The Economy of Glory: From Ancien Régime France to the Fall of Napoleon

The Economy of Glory: From Ancien Régime France to the Fall of Napoleon

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From the outset of Napoleon’s career, the charismatic Corsican was compared to mythic heroes of antiquity like Achilles, and even today he remains the apotheosis of French glory, a value deeply embedded in the country’s history. From this angle, the Napoleonic era can be viewed as the final chapter in the battle of the Ancients and Moderns. In this book, Robert Morrissey presents a literary and cultural history of glory and its development in France and explores the “economy of glory” Napoleon sought to implement in an attempt to heal the divide between the Old Regime and the Revolution.   Examining how Napoleon saw glory as a means of escaping the impasse of Revolutionary ideas of radical egalitarianism, Morrissey illustrates the challenge the leader faced in reconciling the antagonistic values of virtue and self-interest, heroism and equality. He reveals that the economy of glory was both egalitarian, creating the possibility of an aristocracy based on merit rather than wealth, and traditional, being deeply embedded in the history of aristocratic chivalry and the monarchy—making it the heart of Napoleon’s politics of fusion. Going beyond Napoleon, Morrissey considers how figures of French romanticism such as Chateaubriand, Balzac, and Hugo constantly reevaluated this legacy of glory and its consequences for modernity. Available for the first time in English, The Economy of Glory is a sophisticated and beautifully written addition to French history.

Product Details

ISBN-13: 9780226924595
Publisher: University of Chicago Press
Publication date: 12/16/2013
Sold by: Barnes & Noble
Format: NOOK Book
Pages: 248
File size: 4 MB

About the Author

Robert Morrissey is the Benjamin Franklin Professor of French Literature in the Department of Romance Languages and Literatures at the University of Chicago and executive director of the France Chicago Center. He lives in Chicago. Teresa Lavender Fagan is a freelance translator living in Chicago. She has translated numerous books for the University of Chicago Press.

Table of Contents

Acknowledgments (2010)
Translator’s Note
Introduction. At the Confluence of Reality and Myth
Beyond the Uniqueness of the Individual
Reconciling the Ancients and the Moderns
1. From Pagan Antiquity to Christian Thought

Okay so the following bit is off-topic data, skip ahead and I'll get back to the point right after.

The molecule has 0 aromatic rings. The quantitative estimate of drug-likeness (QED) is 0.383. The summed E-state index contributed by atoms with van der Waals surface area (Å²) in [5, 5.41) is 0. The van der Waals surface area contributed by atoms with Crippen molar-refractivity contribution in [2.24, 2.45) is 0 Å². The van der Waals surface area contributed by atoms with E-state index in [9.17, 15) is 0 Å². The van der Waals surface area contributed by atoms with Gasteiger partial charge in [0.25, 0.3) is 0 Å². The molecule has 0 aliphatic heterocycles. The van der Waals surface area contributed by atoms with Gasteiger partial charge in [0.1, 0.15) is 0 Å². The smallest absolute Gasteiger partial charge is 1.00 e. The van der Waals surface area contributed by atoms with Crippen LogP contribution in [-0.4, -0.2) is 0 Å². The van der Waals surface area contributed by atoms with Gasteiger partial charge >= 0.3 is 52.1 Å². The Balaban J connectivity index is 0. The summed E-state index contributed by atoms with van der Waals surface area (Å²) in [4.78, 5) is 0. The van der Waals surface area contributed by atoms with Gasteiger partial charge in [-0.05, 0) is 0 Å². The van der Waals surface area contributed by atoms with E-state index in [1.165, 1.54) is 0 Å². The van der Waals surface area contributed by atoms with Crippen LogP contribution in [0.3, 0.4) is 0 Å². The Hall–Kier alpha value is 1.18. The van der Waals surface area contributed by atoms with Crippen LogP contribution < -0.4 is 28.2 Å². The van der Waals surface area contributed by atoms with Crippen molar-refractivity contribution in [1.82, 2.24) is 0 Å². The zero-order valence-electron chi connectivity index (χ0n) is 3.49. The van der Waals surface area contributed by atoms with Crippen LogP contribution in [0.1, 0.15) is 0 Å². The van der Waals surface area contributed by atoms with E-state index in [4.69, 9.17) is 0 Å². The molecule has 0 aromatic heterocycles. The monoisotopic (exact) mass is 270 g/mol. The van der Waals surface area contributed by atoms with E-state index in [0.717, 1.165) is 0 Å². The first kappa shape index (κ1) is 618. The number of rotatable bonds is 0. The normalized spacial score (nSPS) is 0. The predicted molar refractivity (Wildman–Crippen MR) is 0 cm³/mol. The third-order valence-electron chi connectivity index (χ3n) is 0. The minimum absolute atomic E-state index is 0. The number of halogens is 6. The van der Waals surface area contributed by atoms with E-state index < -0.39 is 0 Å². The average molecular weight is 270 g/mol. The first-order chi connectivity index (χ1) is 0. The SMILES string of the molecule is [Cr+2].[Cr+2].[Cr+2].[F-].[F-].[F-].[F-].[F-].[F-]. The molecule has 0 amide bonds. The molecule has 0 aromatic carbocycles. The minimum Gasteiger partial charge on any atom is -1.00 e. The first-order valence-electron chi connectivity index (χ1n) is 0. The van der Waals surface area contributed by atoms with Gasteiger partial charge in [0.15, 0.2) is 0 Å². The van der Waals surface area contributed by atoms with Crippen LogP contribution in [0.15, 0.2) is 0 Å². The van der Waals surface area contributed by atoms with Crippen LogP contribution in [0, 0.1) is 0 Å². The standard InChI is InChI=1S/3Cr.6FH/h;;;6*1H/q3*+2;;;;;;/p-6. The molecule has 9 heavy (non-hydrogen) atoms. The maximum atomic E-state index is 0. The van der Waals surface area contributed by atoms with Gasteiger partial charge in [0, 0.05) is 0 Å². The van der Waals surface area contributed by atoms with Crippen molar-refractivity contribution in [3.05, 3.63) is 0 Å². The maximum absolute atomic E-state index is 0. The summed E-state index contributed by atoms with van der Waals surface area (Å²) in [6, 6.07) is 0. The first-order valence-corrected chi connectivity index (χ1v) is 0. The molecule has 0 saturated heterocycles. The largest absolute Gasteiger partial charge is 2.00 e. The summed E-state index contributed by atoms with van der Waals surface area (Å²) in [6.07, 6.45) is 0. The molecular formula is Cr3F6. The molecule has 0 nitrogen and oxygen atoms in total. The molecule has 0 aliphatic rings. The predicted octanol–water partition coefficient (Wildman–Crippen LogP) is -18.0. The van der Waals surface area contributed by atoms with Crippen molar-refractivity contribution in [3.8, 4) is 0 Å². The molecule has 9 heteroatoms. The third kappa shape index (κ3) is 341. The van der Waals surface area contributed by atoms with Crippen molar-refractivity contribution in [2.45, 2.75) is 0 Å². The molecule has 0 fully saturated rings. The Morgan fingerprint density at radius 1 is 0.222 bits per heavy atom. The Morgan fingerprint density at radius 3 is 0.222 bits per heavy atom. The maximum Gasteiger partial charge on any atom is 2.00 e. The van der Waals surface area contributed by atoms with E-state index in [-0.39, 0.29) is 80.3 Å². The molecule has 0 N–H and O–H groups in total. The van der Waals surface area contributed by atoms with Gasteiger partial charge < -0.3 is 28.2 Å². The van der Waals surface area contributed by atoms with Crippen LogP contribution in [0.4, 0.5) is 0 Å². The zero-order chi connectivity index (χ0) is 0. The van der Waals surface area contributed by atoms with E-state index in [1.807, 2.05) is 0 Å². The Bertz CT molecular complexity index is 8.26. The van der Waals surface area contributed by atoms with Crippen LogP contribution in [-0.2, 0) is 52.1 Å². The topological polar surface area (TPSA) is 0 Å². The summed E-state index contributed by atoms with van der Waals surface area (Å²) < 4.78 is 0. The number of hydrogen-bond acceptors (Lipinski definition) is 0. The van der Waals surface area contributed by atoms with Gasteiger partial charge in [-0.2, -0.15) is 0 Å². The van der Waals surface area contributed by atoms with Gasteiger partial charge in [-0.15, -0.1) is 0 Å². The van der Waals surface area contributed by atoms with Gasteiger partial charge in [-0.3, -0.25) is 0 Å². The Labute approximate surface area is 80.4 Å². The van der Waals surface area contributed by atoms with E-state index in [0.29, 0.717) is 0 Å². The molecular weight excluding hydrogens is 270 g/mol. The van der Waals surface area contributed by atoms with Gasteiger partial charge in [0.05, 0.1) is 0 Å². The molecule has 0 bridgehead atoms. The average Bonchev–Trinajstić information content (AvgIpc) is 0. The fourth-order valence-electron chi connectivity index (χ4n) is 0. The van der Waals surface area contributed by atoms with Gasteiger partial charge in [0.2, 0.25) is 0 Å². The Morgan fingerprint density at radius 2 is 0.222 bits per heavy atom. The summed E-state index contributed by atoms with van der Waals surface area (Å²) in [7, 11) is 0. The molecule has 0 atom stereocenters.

Between Dependence and Autonomy: From Homer’s Achilles to Aristotle’s Magnanimous Man
Between Cupiditas Gloriae and Republican Glory: Cicero and the Disconnect of Glory
The Courage of the Warrior and of the Christian: Saint Ambrose
The Romans on the Verge of Human Greatness: Saint Augustine
Between Glory and Vainglory: Saint Thomas Aquinas
2. Kings, Warriors, Poets: On the Cusp of Modernity
From Charlemagne to Saint Louis
Heroic Peoples: From the French to Cannibals
The Return of the Magnanimous
From the Brilliance of the Sun King to “Enlightened Self-Interest”: A World without Glory
From Amour-propre to Pure Love and Disinterestedness
3. Motivation and Leadership in the Enlightenment
Distinction and Emulation
The Power of Imagination and the Secular Marvelous
To Conquer and Enlighten
A “Mirror of the Prince” for Modernity
The Measure of a Man
4. An Economy of Glory
Ancients and Moderns: The Final Battle
The Marengo Moment
Turenne at the Temple de Mars
The Fête de la République of Year IX
Constructing the Self as a Self-Regulating Model
5. New Sensibility, New Knowledge, New Institutions
Madame de Staël and Girodet
Honor Rediscovered and Institutionalized
Moral Enrichment, Continual Growth
6. Toward a Poetics of Fusion: The Mémorial de Sainte-Hélène
A Successful Publication
The Amalgamated Voice of Las Cases/Napoleon
A Struggle to the Death for Recognition
Heroism in the Everyday
Napoleon Effects in Literature: A “Beautiful Modern Death”
Imagining an Incontestable Legitimation
The Ebbing of Glory
The Polyphony of Passeurs

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